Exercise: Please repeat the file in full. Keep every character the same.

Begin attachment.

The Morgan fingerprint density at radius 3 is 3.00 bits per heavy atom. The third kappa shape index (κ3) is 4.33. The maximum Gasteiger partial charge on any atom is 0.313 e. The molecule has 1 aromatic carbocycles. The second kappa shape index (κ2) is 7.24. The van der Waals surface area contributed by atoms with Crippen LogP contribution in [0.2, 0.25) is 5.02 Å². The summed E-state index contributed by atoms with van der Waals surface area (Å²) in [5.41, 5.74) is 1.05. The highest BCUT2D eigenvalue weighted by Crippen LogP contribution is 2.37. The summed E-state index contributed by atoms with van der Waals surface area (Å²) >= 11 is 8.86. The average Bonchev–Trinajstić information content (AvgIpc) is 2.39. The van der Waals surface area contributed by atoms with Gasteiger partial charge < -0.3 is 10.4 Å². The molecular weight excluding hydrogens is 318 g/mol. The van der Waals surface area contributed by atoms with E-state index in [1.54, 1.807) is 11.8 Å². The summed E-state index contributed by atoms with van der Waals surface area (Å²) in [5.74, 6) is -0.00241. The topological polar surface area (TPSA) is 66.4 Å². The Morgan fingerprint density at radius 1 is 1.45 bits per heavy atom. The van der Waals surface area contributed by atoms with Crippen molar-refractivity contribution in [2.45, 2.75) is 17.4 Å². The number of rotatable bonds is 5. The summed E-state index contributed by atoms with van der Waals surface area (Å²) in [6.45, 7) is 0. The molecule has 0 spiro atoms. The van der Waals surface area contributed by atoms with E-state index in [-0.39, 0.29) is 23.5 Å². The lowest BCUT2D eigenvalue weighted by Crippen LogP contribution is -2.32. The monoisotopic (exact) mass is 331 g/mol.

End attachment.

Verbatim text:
The Morgan fingerprint density at radius 3 is 3.00 bits per heavy atom. The third kappa shape index (κ3) is 4.33. The maximum Gasteiger partial charge on any atom is 0.313 e. The molecule has 1 aromatic carbocycles. The second kappa shape index (κ2) is 7.24. The van der Waals surface area contributed by atoms with Crippen LogP contribution in [0.2, 0.25) is 5.02 Å². The summed E-state index contributed by atoms with van der Waals surface area (Å²) in [5.41, 5.74) is 1.05. The highest BCUT2D eigenvalue weighted by Crippen LogP contribution is 2.37. The summed E-state index contributed by atoms with van der Waals surface area (Å²) >= 11 is 8.86. The average Bonchev–Trinajstić information content (AvgIpc) is 2.39. The van der Waals surface area contributed by atoms with Gasteiger partial charge < -0.3 is 10.4 Å². The molecular weight excluding hydrogens is 318 g/mol. The van der Waals surface area contributed by atoms with E-state index in [1.54, 1.807) is 11.8 Å². The summed E-state index contributed by atoms with van der Waals surface area (Å²) in [5.74, 6) is -0.00241. The topological polar surface area (TPSA) is 66.4 Å². The Morgan fingerprint density at radius 1 is 1.45 bits per heavy atom. The van der Waals surface area contributed by atoms with Crippen molar-refractivity contribution in [2.45, 2.75) is 17.4 Å². The number of rotatable bonds is 5. The summed E-state index contributed by atoms with van der Waals surface area (Å²) in [6.45, 7) is 0. The molecule has 0 spiro atoms. The van der Waals surface area contributed by atoms with E-state index in [-0.39, 0.29) is 23.5 Å². The lowest BCUT2D eigenvalue weighted by Crippen LogP contribution is -2.32. The monoisotopic (exact) mass is 331 g/mol.